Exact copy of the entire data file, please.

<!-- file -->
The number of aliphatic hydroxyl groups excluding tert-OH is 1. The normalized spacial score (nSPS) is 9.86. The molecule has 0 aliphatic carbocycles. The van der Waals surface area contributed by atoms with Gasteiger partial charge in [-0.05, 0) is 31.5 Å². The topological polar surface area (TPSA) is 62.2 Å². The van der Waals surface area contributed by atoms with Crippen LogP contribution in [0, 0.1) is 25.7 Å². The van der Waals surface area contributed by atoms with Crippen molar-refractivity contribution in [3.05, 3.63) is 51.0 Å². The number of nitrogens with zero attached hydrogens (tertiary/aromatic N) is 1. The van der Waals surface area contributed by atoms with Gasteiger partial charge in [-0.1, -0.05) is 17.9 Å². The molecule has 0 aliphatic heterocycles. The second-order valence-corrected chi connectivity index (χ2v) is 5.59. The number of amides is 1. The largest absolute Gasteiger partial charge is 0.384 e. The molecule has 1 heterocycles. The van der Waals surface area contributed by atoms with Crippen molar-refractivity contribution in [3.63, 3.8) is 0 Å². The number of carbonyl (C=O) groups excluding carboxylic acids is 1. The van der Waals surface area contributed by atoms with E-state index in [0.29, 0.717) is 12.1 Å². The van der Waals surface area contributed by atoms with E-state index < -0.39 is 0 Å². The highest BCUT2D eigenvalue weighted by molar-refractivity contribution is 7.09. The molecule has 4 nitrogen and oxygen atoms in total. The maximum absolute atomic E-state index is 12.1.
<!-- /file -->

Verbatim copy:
The number of aliphatic hydroxyl groups excluding tert-OH is 1. The normalized spacial score (nSPS) is 9.86. The molecule has 0 aliphatic carbocycles. The van der Waals surface area contributed by atoms with Gasteiger partial charge in [-0.05, 0) is 31.5 Å². The topological polar surface area (TPSA) is 62.2 Å². The van der Waals surface area contributed by atoms with Crippen LogP contribution in [0, 0.1) is 25.7 Å². The van der Waals surface area contributed by atoms with Crippen molar-refractivity contribution in [3.05, 3.63) is 51.0 Å². The number of nitrogens with zero attached hydrogens (tertiary/aromatic N) is 1. The van der Waals surface area contributed by atoms with Gasteiger partial charge in [-0.1, -0.05) is 17.9 Å². The molecule has 0 aliphatic heterocycles. The second-order valence-corrected chi connectivity index (χ2v) is 5.59. The number of amides is 1. The largest absolute Gasteiger partial charge is 0.384 e. The molecule has 1 heterocycles. The van der Waals surface area contributed by atoms with Crippen molar-refractivity contribution in [3.63, 3.8) is 0 Å². The number of carbonyl (C=O) groups excluding carboxylic acids is 1. The van der Waals surface area contributed by atoms with E-state index in [0.29, 0.717) is 12.1 Å². The van der Waals surface area contributed by atoms with E-state index < -0.39 is 0 Å². The highest BCUT2D eigenvalue weighted by molar-refractivity contribution is 7.09. The molecule has 4 nitrogen and oxygen atoms in total. The maximum absolute atomic E-state index is 12.1.